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Mac OS X for Java Geeks
By Will  Iverson
Publisher : O'Reilly
Pub Date : April 2003
ISBN : 0-596-00400-1
Pages : 296

Mac OS X for Java Geeks delivers a complete and detailed look at the Mac OS X platform, geared specifically at Java developers. Programmers using the 10.2 (Jaguar) release of Mac OS X, and the new JDK 1.4, have unprecedented new functionality available to them. Whether you are a Java newbie, working your way through Java Swing and classpath issues, or you are a Java guru, comfortable with digital media, reflection, and J2EE, this book will teach you how to get around on Mac OS X. You'll also get the latest information on how to build applications that run seamlessly, and identically, on Windows, Linux, Unix, and the Mac.

  Table of Contents
  Reader Reviews
Mac OS X for Java Geeks
By Will  Iverson
Publisher : O'Reilly
Pub Date : April 2003
ISBN : 0-596-00400-1
Pages : 296
        Conventions Used in This Book
        Comments and Questions
      Chapter 1.   Getting Oriented
        Section 1.1.   All Those Confusing Names
        Section 1.2.   Why Now?
      Chapter 2.   Apple's Java Platform
        Section 2.1.   Apple JVM Basics
        Section 2.2.   Apple's JVM Directory Layout
        Section 2.3.   Additional APIs and Services
        Section 2.4.   Going Forward
      Chapter 3.   Java Tools
        Section 3.1.   Terminal
        Section 3.2.   Code Editors
        Section 3.3.   Jakarta Ant
        Section 3.4.   Additional Tools
      Chapter 4.   GUI Applications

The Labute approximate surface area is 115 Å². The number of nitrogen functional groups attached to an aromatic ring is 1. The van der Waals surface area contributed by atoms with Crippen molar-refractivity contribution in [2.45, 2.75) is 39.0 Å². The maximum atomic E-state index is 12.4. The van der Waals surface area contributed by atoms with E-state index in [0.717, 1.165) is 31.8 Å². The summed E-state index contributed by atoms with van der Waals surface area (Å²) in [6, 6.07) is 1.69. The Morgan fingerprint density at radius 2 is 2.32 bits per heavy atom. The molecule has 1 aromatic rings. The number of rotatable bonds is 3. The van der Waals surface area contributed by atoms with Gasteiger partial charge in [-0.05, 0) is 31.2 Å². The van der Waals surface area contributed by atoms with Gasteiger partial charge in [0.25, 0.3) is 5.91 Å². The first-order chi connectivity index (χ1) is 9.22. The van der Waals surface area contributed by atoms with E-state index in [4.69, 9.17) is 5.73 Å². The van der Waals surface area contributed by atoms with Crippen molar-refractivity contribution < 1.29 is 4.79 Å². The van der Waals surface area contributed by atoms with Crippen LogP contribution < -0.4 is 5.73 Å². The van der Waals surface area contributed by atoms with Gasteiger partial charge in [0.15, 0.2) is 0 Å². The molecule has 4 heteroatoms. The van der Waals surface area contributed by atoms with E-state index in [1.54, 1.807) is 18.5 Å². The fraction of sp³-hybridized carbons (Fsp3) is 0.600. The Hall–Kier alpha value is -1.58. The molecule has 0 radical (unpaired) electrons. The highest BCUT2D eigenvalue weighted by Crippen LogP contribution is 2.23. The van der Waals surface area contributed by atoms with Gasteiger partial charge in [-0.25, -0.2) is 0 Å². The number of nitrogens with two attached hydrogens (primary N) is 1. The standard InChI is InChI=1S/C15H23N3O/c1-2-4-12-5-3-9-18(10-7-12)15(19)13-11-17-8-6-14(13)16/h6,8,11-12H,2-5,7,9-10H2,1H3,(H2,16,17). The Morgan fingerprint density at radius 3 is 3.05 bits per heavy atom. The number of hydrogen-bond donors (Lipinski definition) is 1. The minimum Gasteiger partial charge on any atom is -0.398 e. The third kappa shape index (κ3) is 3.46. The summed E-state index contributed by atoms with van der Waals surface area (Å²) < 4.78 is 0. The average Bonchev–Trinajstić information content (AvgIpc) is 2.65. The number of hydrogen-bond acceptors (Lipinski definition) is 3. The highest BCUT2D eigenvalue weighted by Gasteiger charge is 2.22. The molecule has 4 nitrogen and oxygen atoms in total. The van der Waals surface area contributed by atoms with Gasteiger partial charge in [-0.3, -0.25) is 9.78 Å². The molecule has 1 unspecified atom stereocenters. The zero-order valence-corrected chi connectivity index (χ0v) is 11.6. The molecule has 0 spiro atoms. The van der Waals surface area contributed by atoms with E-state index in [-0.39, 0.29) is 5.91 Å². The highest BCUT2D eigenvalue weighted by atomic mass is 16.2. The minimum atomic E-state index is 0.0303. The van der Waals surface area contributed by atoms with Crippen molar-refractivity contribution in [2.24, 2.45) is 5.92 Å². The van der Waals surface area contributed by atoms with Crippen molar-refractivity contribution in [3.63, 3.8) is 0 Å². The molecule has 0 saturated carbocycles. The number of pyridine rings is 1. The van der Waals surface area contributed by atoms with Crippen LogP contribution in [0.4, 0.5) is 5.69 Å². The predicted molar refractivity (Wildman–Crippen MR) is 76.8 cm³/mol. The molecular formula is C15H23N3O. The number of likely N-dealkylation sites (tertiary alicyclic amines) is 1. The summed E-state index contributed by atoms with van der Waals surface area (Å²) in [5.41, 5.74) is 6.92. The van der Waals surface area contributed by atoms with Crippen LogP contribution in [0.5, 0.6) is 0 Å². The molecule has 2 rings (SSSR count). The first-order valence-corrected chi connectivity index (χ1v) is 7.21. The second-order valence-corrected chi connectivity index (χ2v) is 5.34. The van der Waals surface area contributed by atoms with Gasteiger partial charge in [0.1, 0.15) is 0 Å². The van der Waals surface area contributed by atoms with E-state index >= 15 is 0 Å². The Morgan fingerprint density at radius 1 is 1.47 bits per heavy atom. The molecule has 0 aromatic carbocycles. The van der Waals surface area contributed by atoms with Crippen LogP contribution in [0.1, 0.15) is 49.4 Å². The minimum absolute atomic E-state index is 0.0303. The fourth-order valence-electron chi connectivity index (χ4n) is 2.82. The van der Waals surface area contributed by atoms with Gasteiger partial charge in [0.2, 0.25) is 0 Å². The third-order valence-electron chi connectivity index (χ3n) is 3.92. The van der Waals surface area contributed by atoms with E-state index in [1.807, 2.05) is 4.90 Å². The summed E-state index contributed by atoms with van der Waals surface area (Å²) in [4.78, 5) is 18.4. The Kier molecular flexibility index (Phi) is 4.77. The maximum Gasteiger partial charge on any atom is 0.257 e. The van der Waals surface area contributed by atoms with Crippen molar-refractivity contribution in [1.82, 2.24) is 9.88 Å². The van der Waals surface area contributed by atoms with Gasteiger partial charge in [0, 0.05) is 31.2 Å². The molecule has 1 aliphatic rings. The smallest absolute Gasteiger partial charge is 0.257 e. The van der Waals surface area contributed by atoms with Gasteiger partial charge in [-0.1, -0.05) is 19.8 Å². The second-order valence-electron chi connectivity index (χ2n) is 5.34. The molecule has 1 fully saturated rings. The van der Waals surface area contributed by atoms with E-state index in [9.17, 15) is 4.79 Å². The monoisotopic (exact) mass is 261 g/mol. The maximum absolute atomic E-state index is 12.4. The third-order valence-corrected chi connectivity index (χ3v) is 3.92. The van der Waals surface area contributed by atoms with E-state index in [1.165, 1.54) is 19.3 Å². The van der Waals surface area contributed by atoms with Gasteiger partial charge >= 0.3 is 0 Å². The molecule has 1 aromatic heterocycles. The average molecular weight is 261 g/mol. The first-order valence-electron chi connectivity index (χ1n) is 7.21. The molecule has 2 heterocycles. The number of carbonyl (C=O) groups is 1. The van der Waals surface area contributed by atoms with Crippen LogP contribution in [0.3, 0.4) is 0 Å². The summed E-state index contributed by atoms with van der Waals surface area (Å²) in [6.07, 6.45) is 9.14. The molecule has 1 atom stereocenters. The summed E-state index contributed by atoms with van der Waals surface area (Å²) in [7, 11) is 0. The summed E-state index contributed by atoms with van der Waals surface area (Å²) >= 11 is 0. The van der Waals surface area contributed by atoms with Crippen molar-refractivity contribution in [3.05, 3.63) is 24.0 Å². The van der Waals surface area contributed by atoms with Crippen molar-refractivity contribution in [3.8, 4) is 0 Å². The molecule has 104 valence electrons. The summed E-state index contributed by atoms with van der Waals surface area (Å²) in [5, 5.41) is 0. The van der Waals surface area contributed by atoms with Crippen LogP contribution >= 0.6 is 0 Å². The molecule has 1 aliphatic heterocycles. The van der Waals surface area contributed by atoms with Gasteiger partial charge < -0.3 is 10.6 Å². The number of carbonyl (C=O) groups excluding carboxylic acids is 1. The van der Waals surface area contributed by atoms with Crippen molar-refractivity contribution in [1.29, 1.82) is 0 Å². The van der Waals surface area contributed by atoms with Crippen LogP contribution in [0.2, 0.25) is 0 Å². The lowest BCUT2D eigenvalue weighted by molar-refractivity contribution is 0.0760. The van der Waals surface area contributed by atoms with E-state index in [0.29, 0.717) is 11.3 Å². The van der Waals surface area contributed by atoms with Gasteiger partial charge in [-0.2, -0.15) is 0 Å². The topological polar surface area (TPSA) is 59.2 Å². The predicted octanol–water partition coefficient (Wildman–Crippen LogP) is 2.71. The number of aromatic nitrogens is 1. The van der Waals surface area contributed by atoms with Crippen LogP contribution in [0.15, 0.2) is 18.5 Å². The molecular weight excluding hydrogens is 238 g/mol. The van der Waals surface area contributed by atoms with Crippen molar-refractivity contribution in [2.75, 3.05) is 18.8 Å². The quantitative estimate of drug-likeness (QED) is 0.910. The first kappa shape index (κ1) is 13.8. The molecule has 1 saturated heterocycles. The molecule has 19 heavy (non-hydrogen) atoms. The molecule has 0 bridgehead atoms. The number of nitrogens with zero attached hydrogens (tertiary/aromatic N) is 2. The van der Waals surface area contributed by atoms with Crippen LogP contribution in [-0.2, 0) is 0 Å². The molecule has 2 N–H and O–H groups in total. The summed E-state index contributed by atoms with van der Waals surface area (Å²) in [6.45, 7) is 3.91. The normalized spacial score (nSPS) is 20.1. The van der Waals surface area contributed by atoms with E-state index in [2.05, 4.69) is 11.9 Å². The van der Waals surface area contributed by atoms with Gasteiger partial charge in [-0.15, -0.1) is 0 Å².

Section 4.1.   Swing and Aqua
        Section 4.2.   An Example Swing Application
      Chapter 5.   Apple Extensions
        Section 5.1.   The Mac OS X Finder
        Section 5.2.   Native Access
      Chapter 6.   Cross-Platform Programming
        Section 6.1.   GUI Construction
        Section 6.2.   New Line
        Section 6.3.   File Encoding
        Section 6.4.   Threading
        Section 6.5.   File Separator
        Section 6.6.   Testing Cross-Platform Compatibility
        Section 6.7.   For More Information
      Chapter 7.   Standalone Applications
        Section 7.1.   Packaging
        Section 7.2.   JAR Files
        Section 7.3.   Application Bundles
        Section 7.4.   Building an Application from Scratch
        Section 7.5.   MRJAppBuilder
        Section 7.6.   Next Steps
      Chapter 8.   Web-Delivered Applications
        Section 8.1.   Applets
        Section 8.2.   Java Web Start
        Section 8.3.   GUI Application Delivery Comparison
        Section 8.4.   Next Steps
      Chapter 9.   The Mac OS X Speech Framework
        Section 9.1.   The Speech API
        Section 9.2.   Putting Speech to Work
      Chapter 10.   QuickTime for Java
        Section 10.1.   Getting Started
        Section 10.2.   The QuickTime API
        Section 10.3.   The SimplePlayer Application
      Chapter 11.   The Mac OS X Spelling Framework
        Section 11.1.   Getting Set Up
        Section 11.2.   The Spelling API
        Section 11.3.   Spelling in Action
      Chapter 12.   Databases
        Section 12.1.   Basic Concepts
        Section 12.2.   Mac OS X Databases
        Section 12.3.   Next Steps
      Chapter 13.   Servlets, JSP, and Tomcat
        Section 13.1.   Apache Tomcat
        Section 13.2.   Database-Driven JSP Applications
        Section 13.3.   Frontending Tomcat with Apache
        Section 13.4.   Next Steps
      Chapter 14.   EJB and JBoss
        Section 14.1.   JBoss
        Section 14.2.   Getting Started with J2EE
        Section 14.3.   Pushing the Envelope
      Chapter 15.   Web Services
        Section 15.1.   RPC
        Section 15.2.   XML-RPC
        Section 15.3.   SOAP
        Section 15.4.   Additional Reading
        Section 15.5.   Final Thoughts